City Creek Nature Notes – Salt Lake City

November 9, 2016

November 9th

Filed under: Gambel's Oak, gnats, Insects, moss, Plants, Variegated Meadowhawks — canopus56 @ 6:09 pm

Ghosts in the Canyon

9:30 a.m. As I run up-canyon, the morning cold is still on the road. Coming down canyon, the Sun hits the road in the lower canyon and a few gnats have begun to rise. Gnats, small non-biting flies, live off the moss that grows profusely in the stream and rotting vegetation at its banks. In the afternoons, there are still one or two Variegated Meadowhawk dragonflies, but they are not enough to keep the gnats down. In this season’s colder weather, gnats like to stay in the warming sunlight. On November 4th at 5:00 p.m., backlit by the sun’s rays, I estimated that there between 200 and 300 gnats near Guardhouse Gate. On October 31st, while running down canyon at milepost 1.5, the line of the setting sun was above 20 feet above the road. There were no gnats at the level of the road in shadow, but looking up into the backlit sunlight, I estimated about 100 gnats were following the rising sunline. Like Gambel’s oak acorns, the prolific gnats are another base of the canyon’s food chain. They are food for dragonflies and birds.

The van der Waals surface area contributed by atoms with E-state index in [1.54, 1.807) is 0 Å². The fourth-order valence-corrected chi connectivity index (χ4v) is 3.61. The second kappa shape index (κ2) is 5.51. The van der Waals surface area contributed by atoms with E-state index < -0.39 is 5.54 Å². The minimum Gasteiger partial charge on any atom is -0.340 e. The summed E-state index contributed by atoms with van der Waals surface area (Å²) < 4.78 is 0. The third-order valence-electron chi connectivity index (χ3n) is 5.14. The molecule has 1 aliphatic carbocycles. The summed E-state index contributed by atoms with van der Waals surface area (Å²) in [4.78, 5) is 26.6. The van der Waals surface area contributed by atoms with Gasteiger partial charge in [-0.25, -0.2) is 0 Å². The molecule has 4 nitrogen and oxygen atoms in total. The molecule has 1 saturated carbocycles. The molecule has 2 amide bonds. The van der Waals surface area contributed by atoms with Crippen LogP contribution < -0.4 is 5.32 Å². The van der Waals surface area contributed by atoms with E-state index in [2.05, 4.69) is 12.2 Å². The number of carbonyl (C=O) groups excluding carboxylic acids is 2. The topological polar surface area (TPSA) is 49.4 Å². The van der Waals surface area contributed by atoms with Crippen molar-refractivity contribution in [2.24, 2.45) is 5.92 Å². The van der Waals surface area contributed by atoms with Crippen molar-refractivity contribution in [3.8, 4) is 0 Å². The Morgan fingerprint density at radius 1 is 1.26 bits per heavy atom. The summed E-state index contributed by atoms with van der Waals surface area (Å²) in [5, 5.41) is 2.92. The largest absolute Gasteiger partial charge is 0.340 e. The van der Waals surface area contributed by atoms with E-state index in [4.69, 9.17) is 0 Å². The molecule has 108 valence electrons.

There are many now little-used names for groups of animals, e.g. a gaggle of geese on the ground, a skein of geese in flight, or a murder of crows. A flock of gnats is called a ghost. It is an apt name. A flock of gnats in the canyon are not bothersome. One can walk or run through one without noticing them, unless one of hundreds happens to fall into your mouth, but flocks of hundreds of gnats visually appear and disappear like ghosts depending on their back-lighting.

In “Four Seasons” on this date, Barnes describes finding a sunflower in bloom in City Creek. (id. Nov. 9th).

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